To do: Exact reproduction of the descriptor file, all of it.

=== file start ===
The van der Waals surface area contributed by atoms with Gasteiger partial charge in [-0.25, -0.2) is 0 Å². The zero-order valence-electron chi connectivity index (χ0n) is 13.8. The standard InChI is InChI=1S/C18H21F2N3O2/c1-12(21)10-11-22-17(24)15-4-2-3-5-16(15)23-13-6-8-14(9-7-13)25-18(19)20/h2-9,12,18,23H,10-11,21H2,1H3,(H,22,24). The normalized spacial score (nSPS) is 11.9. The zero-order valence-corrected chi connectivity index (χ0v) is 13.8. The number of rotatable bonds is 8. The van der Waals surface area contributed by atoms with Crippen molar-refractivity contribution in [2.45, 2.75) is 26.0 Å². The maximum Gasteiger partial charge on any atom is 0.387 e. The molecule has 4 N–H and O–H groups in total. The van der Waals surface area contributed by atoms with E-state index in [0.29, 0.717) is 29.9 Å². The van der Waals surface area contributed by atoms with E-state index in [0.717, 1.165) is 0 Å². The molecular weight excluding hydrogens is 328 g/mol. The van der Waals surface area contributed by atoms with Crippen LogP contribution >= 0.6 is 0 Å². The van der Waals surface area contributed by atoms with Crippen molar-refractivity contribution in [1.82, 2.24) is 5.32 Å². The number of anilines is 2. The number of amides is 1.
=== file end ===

The van der Waals surface area contributed by atoms with Gasteiger partial charge in [-0.25, -0.2) is 0 Å². The zero-order valence-electron chi connectivity index (χ0n) is 13.8. The standard InChI is InChI=1S/C18H21F2N3O2/c1-12(21)10-11-22-17(24)15-4-2-3-5-16(15)23-13-6-8-14(9-7-13)25-18(19)20/h2-9,12,18,23H,10-11,21H2,1H3,(H,22,24). The normalized spacial score (nSPS) is 11.9. The zero-order valence-corrected chi connectivity index (χ0v) is 13.8. The number of rotatable bonds is 8. The van der Waals surface area contributed by atoms with Crippen molar-refractivity contribution in [2.45, 2.75) is 26.0 Å². The maximum Gasteiger partial charge on any atom is 0.387 e. The molecule has 4 N–H and O–H groups in total. The van der Waals surface area contributed by atoms with E-state index in [0.29, 0.717) is 29.9 Å². The van der Waals surface area contributed by atoms with E-state index in [0.717, 1.165) is 0 Å². The molecular weight excluding hydrogens is 328 g/mol. The van der Waals surface area contributed by atoms with Crippen LogP contribution >= 0.6 is 0 Å². The van der Waals surface area contributed by atoms with Crippen molar-refractivity contribution in [1.82, 2.24) is 5.32 Å². The number of anilines is 2. The number of amides is 1.